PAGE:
5 nonprofits offering innovative mental health solutions
These mental health organizations are proving that solutions start locally
One-in-five Americans experienced a mental health episode in 2020. And of those who sought help, many didn’t find hope – including 4.9 million people who were unable to access mental health services at all.
Mental health solutions continue to take center stage in the face of so many crises, including the COVID-19 pandemic, but empowering every person to become the best version of themselves requires innovation.
The question is: What does innovation in the mental health field look like?
Stand Together Foundation partners with some of the most effective community-based nonprofits in America. They’re demonstrating how to meet people where they are and help them get to where they want to go. Here is just a handful:
1. Youth Guidance
Youth Guidance creates and implements school-based programs that enable school-age children in under-resourced communities to focus on their education and succeed. Two of their programs are:
BAM® (Becoming A Man) counsels boys in 7-12th grade. Using a mix of clinical theory, practice, and fun activities, the boys work on social cognitive skills and build their decision making skills. Nearly 15,000 boys have enrolled. Those who have are 25% more engaged in school and 50% less likely to be arrested for a violent crime. BAM is currently in six cities, including Chicago and Los Angeles.
WOW® (Working on Womanhood) works on social and emotional skills for girls in 7th-12th grade who have been exposed to traumatic stressors. There are about 2,400 students enrolled in 40 Chicago schools. The results of the program have been positive with 62% of WOW students reporting fewer PTSD symptoms and 71% reporting fewer symptoms of depression.
The Phoenix promotes lasting sobriety through structured activities. There are 162,000 members in 45 states, taking 456 classes a week in meditation, cycling, hiking, dancing, and many other physical and social activities.
Participants in recovery support one another and use a shared activity to replace old habits with something positive. After three months, 87% of participants remained sober and 71% of participants reported feeling more connected. In the same time frame, 72% felt more empowered, while 78% felt more hopeful.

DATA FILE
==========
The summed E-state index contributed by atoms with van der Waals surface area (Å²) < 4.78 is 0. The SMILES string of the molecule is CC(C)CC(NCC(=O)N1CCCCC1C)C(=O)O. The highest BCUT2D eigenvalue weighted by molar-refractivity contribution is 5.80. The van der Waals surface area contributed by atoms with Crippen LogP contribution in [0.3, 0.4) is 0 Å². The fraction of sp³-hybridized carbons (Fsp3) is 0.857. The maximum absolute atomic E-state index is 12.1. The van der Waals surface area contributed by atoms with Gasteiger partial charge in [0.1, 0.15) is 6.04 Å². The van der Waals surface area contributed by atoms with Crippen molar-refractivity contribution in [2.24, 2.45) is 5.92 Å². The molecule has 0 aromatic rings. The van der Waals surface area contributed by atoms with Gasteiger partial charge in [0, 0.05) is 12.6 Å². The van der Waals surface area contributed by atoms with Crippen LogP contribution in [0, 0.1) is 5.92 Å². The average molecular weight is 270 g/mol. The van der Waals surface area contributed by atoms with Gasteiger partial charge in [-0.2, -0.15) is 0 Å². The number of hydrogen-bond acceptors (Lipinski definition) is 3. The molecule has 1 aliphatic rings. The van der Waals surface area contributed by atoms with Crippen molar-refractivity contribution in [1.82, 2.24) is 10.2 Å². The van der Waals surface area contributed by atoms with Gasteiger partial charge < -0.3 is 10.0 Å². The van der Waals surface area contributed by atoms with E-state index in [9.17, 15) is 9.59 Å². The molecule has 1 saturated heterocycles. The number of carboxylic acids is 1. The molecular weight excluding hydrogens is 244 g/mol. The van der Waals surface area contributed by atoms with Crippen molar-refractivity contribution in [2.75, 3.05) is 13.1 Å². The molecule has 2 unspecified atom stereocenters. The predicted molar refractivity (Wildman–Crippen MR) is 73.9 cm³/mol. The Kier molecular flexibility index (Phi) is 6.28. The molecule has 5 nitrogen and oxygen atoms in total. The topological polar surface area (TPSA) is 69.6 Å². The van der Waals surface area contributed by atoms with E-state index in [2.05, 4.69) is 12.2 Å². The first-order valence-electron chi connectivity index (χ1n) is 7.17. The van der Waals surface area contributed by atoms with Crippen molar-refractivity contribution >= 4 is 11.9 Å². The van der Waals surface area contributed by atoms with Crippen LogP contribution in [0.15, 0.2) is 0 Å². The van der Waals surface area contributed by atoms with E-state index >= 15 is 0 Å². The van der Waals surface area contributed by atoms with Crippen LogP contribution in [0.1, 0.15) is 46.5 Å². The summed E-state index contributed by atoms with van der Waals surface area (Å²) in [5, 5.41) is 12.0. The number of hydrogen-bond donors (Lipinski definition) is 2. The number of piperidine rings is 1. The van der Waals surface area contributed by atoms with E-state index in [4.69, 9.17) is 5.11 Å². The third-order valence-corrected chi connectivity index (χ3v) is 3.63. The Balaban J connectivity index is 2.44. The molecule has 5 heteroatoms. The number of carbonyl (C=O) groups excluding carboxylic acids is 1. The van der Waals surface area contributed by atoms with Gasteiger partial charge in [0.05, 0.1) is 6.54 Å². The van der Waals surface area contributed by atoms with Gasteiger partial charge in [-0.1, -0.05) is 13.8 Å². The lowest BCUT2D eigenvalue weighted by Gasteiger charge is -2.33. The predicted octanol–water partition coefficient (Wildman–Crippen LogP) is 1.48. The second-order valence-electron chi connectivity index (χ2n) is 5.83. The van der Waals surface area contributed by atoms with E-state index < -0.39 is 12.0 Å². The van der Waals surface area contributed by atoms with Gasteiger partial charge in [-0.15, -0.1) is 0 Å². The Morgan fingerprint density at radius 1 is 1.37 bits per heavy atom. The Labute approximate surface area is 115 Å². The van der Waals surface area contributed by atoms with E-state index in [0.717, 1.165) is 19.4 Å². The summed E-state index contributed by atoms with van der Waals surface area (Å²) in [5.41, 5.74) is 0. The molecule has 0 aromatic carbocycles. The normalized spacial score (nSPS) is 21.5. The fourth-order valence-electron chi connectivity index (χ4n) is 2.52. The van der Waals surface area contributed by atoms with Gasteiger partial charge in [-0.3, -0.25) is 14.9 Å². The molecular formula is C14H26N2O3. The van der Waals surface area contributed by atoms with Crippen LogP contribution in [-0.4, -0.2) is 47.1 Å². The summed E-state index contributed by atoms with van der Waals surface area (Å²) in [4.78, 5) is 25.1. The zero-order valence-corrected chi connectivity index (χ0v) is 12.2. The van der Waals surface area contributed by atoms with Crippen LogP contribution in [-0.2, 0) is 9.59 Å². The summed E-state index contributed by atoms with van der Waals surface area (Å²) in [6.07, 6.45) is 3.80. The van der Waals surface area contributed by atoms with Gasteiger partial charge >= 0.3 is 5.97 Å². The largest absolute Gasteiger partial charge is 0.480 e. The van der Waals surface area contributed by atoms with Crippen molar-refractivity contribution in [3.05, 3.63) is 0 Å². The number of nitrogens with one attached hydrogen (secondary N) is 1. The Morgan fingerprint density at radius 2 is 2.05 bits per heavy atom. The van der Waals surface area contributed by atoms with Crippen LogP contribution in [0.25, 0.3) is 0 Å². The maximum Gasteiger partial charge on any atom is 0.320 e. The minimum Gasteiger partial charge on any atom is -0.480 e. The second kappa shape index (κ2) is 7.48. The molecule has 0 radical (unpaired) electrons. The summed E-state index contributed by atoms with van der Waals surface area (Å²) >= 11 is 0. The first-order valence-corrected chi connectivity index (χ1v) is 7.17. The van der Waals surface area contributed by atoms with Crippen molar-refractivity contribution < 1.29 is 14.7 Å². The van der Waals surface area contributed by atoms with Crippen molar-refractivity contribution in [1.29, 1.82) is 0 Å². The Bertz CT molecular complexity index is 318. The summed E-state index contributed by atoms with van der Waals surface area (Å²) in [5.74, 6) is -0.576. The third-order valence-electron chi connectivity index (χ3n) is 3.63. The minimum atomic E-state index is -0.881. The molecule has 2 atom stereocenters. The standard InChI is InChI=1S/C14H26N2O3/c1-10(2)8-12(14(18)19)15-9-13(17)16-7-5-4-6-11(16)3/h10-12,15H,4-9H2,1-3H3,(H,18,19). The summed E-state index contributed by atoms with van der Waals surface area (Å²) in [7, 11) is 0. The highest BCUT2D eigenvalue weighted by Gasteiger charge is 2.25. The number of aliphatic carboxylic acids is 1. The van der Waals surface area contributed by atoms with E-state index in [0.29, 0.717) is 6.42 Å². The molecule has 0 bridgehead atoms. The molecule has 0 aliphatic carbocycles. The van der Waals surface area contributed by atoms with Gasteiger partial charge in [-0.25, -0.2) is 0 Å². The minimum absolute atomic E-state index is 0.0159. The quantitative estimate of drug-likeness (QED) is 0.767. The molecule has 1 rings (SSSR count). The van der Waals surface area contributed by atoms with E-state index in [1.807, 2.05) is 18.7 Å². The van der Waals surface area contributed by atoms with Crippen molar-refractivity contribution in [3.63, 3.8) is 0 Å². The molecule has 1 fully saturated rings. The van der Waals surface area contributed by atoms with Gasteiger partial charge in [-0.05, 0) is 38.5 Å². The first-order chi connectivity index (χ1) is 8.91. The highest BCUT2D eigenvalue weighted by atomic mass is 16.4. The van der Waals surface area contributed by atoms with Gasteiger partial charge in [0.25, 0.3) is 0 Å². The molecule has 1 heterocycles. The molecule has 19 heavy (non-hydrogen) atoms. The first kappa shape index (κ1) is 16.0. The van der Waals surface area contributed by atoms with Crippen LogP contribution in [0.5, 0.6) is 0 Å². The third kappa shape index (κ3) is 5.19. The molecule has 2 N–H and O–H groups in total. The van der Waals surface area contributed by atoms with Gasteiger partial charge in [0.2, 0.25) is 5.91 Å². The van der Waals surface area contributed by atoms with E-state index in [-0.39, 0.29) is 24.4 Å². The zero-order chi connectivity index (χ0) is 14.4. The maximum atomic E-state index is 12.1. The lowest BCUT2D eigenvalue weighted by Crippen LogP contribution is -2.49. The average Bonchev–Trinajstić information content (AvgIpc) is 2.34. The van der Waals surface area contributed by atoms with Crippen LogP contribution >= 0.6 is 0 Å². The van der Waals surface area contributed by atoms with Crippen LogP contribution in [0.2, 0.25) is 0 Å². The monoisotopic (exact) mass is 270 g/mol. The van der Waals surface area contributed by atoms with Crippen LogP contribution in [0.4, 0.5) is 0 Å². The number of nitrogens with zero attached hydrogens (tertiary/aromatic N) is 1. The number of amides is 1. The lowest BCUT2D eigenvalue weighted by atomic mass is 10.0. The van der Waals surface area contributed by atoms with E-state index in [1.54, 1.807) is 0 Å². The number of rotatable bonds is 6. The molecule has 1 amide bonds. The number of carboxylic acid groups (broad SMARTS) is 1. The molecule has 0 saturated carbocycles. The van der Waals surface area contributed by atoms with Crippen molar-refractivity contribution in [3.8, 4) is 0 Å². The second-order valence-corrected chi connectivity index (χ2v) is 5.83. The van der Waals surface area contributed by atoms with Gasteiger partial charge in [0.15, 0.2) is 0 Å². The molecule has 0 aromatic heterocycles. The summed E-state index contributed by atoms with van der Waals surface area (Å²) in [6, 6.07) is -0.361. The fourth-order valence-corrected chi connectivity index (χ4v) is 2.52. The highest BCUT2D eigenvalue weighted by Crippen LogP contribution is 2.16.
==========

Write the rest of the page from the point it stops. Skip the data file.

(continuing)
The Confess Project trains barbers in Black communities across the country to operate as mental health advocates. Suicide is the third leading cause of death for Black men ages 18-24 and only 3-4% of mental health professionals are Black. The team of therapists, scientists, academics, and community advocates working with Confess has trained 1,900 barbers reaching one million people in 48 cities to listen to their clients, validate their feelings, positively communicate, and reduce the stigma around mental health in communities of color.
Black Men Heal provides free-of-charge therapy sessions to Black and Brown men seeking mental health care. Minority men face a variety of barriers that make therapy harder to access even though people of color are 20% more likely to experience mental health struggles.
The men have access to eight sessions matched with therapists of color and are encouraged to be open with one another and their community. This helps to destigmatize therapy and paves the road for more people of color to get the help they need. More than 75% of men who have completed the free sessions have continued therapy.
PeaceLoveuses painting, music, writing, and other means of creative expression to address mental health issues. Creators are trained to lead workshops in their own communities. The idea is to create a feeling of vulnerability, celebration, and empowerment through art. PeaceLove operates in over 27 states, as well as Canada, and impacts 100,000 people with their work.
While each of these nonprofits is very different, the principles that make them so effective are the same: They believe in the dignity of every person and see people for the individuals they are. That’s in stark contrast to conventional approaches, which are characterized by one-size-fits-all programs not tailored to individual needs.
Evan Feinberg, the executive director of Stand Together Foundation, believes this insight can transform the social sector more broadly.
“We [nonprofit organizations] need to treat individuals facing barriers as the customers of our efforts,” Evan says. “If we help people to tap into their gifts and talents and contribute, we can drive a bottom-up revolution in how philanthropy and community-based work is done.”